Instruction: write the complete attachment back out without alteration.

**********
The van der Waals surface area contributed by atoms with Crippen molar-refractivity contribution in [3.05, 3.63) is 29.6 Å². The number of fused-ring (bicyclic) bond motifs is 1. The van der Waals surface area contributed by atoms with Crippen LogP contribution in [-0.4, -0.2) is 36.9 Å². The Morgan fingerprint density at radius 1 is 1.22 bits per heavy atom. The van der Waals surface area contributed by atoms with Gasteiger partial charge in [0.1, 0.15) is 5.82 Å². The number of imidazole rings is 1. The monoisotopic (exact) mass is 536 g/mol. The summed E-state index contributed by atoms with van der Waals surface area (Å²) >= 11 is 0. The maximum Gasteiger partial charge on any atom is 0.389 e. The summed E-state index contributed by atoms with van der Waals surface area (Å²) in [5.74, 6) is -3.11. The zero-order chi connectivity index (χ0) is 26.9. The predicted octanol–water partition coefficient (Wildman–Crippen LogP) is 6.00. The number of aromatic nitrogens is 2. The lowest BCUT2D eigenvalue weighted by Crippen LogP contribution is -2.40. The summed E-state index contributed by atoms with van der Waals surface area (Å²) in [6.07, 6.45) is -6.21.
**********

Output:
The van der Waals surface area contributed by atoms with Crippen molar-refractivity contribution in [3.05, 3.63) is 29.6 Å². The number of fused-ring (bicyclic) bond motifs is 1. The van der Waals surface area contributed by atoms with Crippen LogP contribution in [-0.4, -0.2) is 36.9 Å². The Morgan fingerprint density at radius 1 is 1.22 bits per heavy atom. The van der Waals surface area contributed by atoms with Gasteiger partial charge in [0.1, 0.15) is 5.82 Å². The number of imidazole rings is 1. The monoisotopic (exact) mass is 536 g/mol. The summed E-state index contributed by atoms with van der Waals surface area (Å²) >= 11 is 0. The maximum Gasteiger partial charge on any atom is 0.389 e. The summed E-state index contributed by atoms with van der Waals surface area (Å²) in [5.74, 6) is -3.11. The zero-order chi connectivity index (χ0) is 26.9. The predicted octanol–water partition coefficient (Wildman–Crippen LogP) is 6.00. The number of aromatic nitrogens is 2. The lowest BCUT2D eigenvalue weighted by Crippen LogP contribution is -2.40. The summed E-state index contributed by atoms with van der Waals surface area (Å²) in [6.07, 6.45) is -6.21.